How do you stand out from the crowd?

Specialist knowledge and additional skills will definitely give you the edge, like copywriting, editing, search engine optimisation (SEO), desktop publishing (DTP), content management systems (CMS), film editing, voiceover, coding and software development, campaign management and social media expertise…

If you’ve picked up any relevant skills through jobs or volunteer work, make sure you highlight these on your CV and online profiles. It may even be worth investing in some professional training (I’ve taken courses in copywriting and SEO).

More unusual language pairs will also get you noticed (I get contacted most often about translations from Greek, for example).

Finally…

It took me a long time to establish myself as a translator – much longer than I thought! If you struggle to find work in the beginning or things don’t quite go to plan, don’t be disheartened. It’s all part of the process and every experience (good and bad!) will contribute to your future success as a translator.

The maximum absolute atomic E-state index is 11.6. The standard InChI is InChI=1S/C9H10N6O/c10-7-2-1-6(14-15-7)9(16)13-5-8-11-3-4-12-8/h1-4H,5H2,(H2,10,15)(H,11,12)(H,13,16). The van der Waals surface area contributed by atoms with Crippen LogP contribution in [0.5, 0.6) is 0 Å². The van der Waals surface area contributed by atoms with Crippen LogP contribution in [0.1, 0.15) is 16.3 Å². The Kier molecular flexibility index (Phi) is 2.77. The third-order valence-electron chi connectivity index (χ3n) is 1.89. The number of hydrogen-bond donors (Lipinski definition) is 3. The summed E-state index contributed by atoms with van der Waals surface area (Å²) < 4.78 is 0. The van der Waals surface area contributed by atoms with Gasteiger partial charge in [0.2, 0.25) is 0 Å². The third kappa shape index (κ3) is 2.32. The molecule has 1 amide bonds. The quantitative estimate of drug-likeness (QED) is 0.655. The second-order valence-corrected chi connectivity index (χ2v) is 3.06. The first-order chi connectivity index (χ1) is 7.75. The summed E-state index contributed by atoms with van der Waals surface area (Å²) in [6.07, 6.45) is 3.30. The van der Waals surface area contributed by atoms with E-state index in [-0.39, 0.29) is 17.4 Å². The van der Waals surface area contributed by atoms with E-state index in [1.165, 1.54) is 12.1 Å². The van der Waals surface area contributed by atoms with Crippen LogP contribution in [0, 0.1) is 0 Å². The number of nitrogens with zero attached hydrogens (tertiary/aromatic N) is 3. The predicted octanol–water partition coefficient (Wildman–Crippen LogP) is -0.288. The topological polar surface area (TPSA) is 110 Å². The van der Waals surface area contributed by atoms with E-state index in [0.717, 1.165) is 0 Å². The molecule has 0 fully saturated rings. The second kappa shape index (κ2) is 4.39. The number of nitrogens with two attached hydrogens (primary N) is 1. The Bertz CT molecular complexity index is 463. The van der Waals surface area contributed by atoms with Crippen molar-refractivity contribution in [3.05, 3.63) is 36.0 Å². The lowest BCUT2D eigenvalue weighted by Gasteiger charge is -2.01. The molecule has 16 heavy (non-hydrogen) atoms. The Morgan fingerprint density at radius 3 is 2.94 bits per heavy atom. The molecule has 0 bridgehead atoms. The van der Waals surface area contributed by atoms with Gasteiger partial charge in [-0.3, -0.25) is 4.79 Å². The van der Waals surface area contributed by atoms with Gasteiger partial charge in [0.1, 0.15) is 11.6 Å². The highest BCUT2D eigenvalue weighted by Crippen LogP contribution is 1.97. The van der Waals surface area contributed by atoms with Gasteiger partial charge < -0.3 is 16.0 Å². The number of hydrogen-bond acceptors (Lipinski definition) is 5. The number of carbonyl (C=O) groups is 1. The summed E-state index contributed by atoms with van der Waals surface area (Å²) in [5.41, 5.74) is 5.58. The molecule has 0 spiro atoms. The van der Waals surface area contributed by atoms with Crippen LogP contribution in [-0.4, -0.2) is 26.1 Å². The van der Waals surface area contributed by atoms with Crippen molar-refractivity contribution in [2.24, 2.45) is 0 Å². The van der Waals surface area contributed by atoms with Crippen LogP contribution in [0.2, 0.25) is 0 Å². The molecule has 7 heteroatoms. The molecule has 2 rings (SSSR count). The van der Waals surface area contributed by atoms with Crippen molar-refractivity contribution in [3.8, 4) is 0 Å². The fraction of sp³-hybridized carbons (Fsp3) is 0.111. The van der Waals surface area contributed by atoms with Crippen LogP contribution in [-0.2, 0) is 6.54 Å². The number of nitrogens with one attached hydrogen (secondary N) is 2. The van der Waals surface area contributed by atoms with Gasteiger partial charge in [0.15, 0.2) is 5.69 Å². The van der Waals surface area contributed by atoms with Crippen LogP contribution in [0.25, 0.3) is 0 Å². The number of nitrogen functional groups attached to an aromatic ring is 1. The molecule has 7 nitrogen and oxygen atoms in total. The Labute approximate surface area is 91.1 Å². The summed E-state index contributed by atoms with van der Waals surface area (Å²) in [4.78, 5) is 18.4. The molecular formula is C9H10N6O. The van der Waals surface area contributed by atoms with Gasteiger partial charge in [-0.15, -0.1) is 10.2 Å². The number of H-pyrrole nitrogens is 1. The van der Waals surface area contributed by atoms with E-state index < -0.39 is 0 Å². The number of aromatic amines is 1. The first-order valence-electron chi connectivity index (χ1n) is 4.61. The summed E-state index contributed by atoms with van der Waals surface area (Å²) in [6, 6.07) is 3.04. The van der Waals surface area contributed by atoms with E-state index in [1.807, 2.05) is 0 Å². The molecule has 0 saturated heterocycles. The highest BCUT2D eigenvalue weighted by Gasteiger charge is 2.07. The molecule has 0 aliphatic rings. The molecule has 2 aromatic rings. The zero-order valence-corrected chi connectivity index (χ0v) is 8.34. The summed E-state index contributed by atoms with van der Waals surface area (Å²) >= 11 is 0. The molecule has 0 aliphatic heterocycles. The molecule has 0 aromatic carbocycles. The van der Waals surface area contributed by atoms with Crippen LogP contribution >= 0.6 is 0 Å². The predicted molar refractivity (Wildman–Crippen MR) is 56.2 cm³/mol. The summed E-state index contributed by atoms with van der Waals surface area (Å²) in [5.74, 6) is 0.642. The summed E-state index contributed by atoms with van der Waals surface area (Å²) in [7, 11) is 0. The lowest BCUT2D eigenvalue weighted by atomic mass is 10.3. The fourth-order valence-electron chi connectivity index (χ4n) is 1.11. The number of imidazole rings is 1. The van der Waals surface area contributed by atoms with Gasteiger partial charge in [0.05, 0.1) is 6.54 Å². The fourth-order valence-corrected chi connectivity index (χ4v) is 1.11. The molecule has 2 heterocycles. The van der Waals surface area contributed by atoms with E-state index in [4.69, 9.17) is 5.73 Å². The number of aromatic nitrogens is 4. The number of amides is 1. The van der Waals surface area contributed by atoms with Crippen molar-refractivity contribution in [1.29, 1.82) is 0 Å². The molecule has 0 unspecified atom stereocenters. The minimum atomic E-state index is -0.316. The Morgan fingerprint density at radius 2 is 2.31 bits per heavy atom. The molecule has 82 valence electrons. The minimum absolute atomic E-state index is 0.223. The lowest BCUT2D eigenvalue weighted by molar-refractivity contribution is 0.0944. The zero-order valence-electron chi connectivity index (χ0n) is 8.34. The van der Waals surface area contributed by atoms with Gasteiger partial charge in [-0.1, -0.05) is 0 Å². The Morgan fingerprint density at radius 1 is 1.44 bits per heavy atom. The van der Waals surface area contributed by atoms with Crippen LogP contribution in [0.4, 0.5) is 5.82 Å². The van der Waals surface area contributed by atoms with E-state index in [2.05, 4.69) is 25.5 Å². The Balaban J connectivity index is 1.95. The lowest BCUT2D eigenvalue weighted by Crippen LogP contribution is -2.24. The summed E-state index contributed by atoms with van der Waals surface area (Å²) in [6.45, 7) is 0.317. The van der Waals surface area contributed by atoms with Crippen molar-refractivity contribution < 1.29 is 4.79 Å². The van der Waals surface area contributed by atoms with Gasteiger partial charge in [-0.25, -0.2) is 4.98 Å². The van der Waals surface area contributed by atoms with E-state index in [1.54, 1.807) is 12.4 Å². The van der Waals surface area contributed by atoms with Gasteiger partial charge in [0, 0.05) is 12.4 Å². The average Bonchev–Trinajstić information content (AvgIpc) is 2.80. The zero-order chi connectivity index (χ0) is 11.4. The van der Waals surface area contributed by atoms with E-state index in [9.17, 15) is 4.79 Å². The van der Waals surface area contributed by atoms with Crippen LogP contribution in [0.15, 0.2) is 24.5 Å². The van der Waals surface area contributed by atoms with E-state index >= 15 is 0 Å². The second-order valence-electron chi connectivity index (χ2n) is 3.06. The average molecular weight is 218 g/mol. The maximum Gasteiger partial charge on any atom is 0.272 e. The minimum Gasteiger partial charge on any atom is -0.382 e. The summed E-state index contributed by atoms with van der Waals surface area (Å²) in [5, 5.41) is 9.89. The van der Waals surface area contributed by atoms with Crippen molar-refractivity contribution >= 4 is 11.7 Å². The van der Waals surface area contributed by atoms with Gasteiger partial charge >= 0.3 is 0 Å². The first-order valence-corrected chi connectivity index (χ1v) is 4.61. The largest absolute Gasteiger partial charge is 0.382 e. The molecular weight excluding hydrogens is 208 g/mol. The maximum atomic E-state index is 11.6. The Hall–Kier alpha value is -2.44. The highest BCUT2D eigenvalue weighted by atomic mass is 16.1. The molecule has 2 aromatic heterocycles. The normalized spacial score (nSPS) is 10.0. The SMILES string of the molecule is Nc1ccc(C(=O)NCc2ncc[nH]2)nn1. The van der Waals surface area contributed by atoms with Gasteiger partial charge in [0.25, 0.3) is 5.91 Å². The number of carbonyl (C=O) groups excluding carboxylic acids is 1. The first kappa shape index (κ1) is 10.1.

Take control and secure your summer internship

Chloe JAckroyd24 April 2019

Written by Recruitment and Selection Advisor, Susanne Stoddart.

It won’t come as a surprise to hear that graduate employers will really value seeing some professional work experience on your CV. According to research from the Institute of Student Employers, recruiters believe graduates with professional work experience have the required transferable skills to do the job better than those without it. But we know it’s not always easy setting out to secure these opportunities. The many myths and ideas that circulate about internships – for example, that interns only carry out menial tasks but, at the same time, all internships are ultra-competitive – hardly build confidence or inspire action.

Although the summer break is just around the corner, it’s not too late to secure some professional work experience for the vacation. The UCL Jobs Market 2019 takes place on Wednesday 5th June, 2-4pm, where you can meet with employers offering summer internships in a wide range of sectors. Also, take a look at our advice on Sourcing and making the most of internships. But first, carry on reading for a couple of tips on building confidence and beating the application blues (with assistance from some self-help gurus… and Wonder Woman!).

Take Control with Stephen Covey